Fukushima pain lingers on in Japan
Japan has marked the 10th Anniversary of the earthquake and tsunami which killed thousands of people and triggered the worst nuclear accident since Chernobyl. Former BBC Tokyo Correspondent Duncan Bartlett reflects on events in conversation with BBC Radio Five presenter Dotun Adebayo. Here’s a transcript of their live broadcast.
Dotun Adebayo: The Japanese government is holding a Memorial service later on today (March 11th, 2021) to mark the anniversary of the Fukushima disaster. Exactly 10 years ago, a giant earthquake and tsunami hit the Northeast coast of Japan. Dozens of towns and villages were engulfed by the immense wave. Around 18,500 people died or disappeared, and more than 160,000 people were forced from their homes. The wave also triggered a multiple meltdown at the Fukushima Daiichi nuclear plant, which is about 250 kilometers North of Tokyo. It was the world’s worst nuclear accident since Chernobyll in 1986.
Duncan Bartlett was the BBC’s Japan Correspondent and is now the editor of Asian Affairs magazine and a research associate at the SOAS School of Oriental and African Studies University of London. I asked him to take us back and explain how the events unfolded in Fukushima.
DB: The Japanese, describe it as a triple disaster because it started with the earthquake. And then we began to learn about the tsunami, which struck about an hour later. Then there was the unfolding nuclear crisis. The earthquake occurred several miles off the coast of Eastern Japan that triggered the enormous tsunami, the great wave, which hit the coastline, which wiped out several small towns. Then as the water traveled across the country, it led to the meltdown at the Fukushima Daiichi nuclear power plant, the nuclear reactors crumpled. There was a series of explosions. The roof of the complex blew off.
DA: Didn’t it take some time for the nuclear disaster to emerge? Wasn’t there a period of time when they were somehow trying to avert the inevitable, because they knew that the nuclear plant was in the path of the tsunami?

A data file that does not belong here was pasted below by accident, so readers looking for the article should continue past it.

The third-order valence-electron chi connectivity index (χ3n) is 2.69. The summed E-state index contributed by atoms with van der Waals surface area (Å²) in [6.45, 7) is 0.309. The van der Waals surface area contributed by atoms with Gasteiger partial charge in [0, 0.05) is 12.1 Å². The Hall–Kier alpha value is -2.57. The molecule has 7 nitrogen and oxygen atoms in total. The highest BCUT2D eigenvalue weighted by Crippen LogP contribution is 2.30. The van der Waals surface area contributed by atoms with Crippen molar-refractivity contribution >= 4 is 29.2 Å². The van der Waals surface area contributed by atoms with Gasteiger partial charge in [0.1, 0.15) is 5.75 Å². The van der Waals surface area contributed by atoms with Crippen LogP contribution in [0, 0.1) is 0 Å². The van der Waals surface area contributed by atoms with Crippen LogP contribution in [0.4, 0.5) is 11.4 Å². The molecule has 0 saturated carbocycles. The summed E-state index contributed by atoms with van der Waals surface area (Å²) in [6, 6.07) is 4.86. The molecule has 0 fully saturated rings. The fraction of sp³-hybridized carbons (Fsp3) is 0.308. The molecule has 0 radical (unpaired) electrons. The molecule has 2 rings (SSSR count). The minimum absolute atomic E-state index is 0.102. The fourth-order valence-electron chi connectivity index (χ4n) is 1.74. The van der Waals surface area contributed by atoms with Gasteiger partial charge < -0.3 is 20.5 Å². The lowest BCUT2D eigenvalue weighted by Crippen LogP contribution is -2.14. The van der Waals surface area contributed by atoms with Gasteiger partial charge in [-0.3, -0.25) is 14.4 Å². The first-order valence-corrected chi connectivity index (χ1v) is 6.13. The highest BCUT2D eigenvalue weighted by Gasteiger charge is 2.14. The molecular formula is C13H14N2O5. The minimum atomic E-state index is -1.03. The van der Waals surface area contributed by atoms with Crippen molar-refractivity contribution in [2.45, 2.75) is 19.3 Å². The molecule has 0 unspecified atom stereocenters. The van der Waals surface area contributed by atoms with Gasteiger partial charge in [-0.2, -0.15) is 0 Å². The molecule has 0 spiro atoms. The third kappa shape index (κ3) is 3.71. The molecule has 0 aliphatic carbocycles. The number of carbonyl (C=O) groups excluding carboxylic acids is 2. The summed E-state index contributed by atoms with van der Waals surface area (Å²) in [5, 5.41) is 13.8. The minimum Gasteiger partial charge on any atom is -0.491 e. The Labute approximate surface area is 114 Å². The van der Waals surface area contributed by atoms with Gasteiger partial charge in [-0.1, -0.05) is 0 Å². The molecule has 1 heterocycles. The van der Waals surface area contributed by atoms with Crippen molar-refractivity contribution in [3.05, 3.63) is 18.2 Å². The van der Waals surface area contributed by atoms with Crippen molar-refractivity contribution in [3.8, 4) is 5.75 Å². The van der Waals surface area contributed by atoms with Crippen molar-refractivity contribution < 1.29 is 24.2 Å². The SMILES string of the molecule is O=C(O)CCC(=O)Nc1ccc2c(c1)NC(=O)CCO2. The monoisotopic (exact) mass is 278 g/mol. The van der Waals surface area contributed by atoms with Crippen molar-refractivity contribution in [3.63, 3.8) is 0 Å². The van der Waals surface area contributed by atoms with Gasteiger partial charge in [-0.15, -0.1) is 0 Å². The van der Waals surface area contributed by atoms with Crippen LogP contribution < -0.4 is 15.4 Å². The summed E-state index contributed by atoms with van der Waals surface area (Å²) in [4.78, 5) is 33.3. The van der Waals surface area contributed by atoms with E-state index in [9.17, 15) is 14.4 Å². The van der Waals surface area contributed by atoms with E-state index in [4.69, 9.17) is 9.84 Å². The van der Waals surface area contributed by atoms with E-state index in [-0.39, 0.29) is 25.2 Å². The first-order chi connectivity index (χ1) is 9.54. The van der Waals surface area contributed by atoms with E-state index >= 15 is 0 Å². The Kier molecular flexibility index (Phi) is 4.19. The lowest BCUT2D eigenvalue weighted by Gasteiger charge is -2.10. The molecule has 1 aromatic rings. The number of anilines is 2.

DB: You’re absolutely right. The people who were working in the nuclear plant at the time realized that there was the potential for an imminent disaster. They tried to shut down the reactors, but of course it was too late. And by the time the wave struck, the devastating impact was enormous. The problem was that the government and the power company really tried to play down how serious the situation was. And for several days they were trying to reassure people. They said, “Don’t worry, everything’s under control”. But actually what was happening was that the nuclear radiation was spreading. And the government then had to say: “You need to get out of the area.” The whole region was evacuated, but because of the mixed message that were coming from Tepco, the power company and the government, it really broke down trust and I don’t think that’s ever really been restored actually.
DA: From which of the three calamities that coalesced with those deaths, which one caused the greatest loss of life?
DB: That was due to the tsunami and the earthquake itself. But it was particularly the tsunami because it smashed into the Eastern coast of Japan and when it hit those small coastal communities, so many lives were lost. People tried to run to higher ground, but it was too late to escape. Fishing vintages and farms were often just swept into the sea. And the earthquake also caused the loss of several of the Shinkansen bullet trains that were full of passengers.
DA: So was it a mix of natural disasters and manmade disasters?
DB: The Japanese take a circumspect view of things. They acknowledge that disasters happen and they’re reluctant to blame the government or institutions because in a sense, they feel that that’s almost like blaming themselves. They’re not ones to point the finger, but there’s no doubt about the way in which the nuclear power stations being managed in Japan did not properly take into account the risk factors. Japan is on the so-called ring of fire on the Pacific rim, where earthquakes and volcanic eruptions are quite common. That was one of the reasons why there were particular big problems at the Fukushima nuclear power plant.
Those problems haven’t gone away. There’s still thousands of tanks of contaminated water on the site. By 2022, those tanks are going to be full. The water is going to have to be released into the sea at some point. But of course, nobody wants that water to go anywhere near where they live or where they fish for a living. And it’s also creating tension with Japan’s neighbors or near neighbors, the Koreans and the Chinese.
The views and opinions expressed in this article are those of the author and do not necessarily reflect the views of The Kootneeti Team